A resounding cheer could be heard all across the nation (and possibly the globe) when Steve Jobs took to the stage and officially unveiled the 3G iPhone to the world. He promised a wireless data connection that would be a full 2.4x faster than the EDGE found in the first iPhone, but why can’t the iPhone 3G go even faster?
As it stands, AT&T is only going to let the iPhone 3G connect at a maximum of 1.4Mbps. Contrast this to the 3.6Mbps downstream that the AT&T HSDPA network can handle and the 7.2Mbps connection that AT&T is promising by the end of the year. If the 3G iPhone is truly capable of being this fast, why would they want to limit your mobile experience? Well, the biggest hurdle is battery life. If you go through data at the top end of HSDPA, your phone isn’t going to last more than a couple of hours. As it stands, you can only achieve five hours of wireless surfing, so you can imagine how bad it would be at 7.2Mbps.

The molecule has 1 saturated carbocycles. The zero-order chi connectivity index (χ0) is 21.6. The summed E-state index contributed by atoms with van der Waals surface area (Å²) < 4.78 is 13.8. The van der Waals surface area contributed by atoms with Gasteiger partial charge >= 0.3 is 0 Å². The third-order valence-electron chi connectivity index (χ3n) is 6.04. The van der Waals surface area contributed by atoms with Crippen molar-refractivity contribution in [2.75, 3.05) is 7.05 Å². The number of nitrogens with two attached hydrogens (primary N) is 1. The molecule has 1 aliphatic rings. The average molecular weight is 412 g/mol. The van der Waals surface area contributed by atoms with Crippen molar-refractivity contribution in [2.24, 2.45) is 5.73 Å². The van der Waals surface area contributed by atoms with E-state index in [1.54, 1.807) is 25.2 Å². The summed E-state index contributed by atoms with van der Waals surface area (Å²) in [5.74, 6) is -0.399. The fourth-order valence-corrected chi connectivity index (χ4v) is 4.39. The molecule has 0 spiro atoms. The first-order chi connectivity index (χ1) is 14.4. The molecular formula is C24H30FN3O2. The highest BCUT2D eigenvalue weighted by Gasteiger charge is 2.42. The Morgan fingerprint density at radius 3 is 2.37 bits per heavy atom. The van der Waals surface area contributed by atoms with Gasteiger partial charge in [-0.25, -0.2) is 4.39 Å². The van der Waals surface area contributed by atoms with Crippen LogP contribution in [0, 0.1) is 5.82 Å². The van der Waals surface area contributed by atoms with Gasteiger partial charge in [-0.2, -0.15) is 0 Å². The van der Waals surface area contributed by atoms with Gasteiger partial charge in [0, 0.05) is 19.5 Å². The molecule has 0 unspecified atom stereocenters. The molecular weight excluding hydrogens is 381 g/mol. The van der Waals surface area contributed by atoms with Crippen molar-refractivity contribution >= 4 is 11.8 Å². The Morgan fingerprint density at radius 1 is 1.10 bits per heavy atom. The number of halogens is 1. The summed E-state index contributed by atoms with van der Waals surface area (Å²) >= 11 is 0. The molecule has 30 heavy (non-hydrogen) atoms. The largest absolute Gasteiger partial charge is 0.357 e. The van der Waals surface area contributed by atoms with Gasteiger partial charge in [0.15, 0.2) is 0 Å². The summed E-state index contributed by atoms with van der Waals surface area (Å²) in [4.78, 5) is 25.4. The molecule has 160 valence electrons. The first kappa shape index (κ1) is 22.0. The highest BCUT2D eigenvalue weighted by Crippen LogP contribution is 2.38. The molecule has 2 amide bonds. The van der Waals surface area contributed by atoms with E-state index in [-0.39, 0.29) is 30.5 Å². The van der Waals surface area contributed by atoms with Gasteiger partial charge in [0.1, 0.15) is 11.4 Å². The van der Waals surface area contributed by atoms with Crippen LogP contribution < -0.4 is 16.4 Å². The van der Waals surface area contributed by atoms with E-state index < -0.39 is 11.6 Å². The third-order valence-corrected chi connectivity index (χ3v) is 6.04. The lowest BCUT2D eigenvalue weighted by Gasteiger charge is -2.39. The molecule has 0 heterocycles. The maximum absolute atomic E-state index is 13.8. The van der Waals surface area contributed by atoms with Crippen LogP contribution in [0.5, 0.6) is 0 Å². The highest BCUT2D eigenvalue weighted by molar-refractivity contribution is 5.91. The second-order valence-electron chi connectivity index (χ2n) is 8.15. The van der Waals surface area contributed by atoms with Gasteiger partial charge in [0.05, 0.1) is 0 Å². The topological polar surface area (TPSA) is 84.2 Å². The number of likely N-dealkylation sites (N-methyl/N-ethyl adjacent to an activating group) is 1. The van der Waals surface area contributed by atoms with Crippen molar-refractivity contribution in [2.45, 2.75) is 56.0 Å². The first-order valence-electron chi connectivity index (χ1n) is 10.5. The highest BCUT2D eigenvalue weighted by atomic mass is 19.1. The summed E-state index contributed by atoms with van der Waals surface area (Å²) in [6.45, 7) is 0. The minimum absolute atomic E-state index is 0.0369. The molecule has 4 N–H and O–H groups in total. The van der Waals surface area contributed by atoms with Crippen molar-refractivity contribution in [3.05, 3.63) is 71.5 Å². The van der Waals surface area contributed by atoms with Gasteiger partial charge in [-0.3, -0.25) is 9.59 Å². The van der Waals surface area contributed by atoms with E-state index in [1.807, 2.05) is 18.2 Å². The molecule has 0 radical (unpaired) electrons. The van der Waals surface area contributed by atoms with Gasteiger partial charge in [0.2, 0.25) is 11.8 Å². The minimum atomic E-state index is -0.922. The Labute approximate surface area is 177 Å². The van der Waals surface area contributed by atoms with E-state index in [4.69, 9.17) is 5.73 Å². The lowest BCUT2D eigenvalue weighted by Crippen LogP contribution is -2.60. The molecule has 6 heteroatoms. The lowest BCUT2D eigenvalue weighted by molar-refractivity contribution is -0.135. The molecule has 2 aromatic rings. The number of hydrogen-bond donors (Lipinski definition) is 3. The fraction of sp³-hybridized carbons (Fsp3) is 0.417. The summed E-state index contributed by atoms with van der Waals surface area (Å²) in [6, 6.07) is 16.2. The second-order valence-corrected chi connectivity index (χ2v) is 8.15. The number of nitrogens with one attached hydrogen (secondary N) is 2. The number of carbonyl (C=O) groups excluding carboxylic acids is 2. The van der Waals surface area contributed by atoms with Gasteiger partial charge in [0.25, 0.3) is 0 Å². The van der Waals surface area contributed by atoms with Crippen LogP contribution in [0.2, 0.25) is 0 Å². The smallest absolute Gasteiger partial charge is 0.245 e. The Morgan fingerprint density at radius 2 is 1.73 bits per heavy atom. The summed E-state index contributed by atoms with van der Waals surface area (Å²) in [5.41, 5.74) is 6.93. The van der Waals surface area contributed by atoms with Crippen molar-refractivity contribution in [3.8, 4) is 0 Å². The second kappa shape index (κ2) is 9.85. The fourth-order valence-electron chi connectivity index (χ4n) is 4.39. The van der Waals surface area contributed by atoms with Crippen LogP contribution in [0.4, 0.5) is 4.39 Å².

Secondly, while AT&T says that they’ll be able to handle the bigger data draw, they don’t want to deal with the increased cell site congestion and backhaul. “It’s not like the pipe is unlimited”, so it’s better to throttle the connection (and keep it reliable) than to let all hell break loose (and have connections dropped).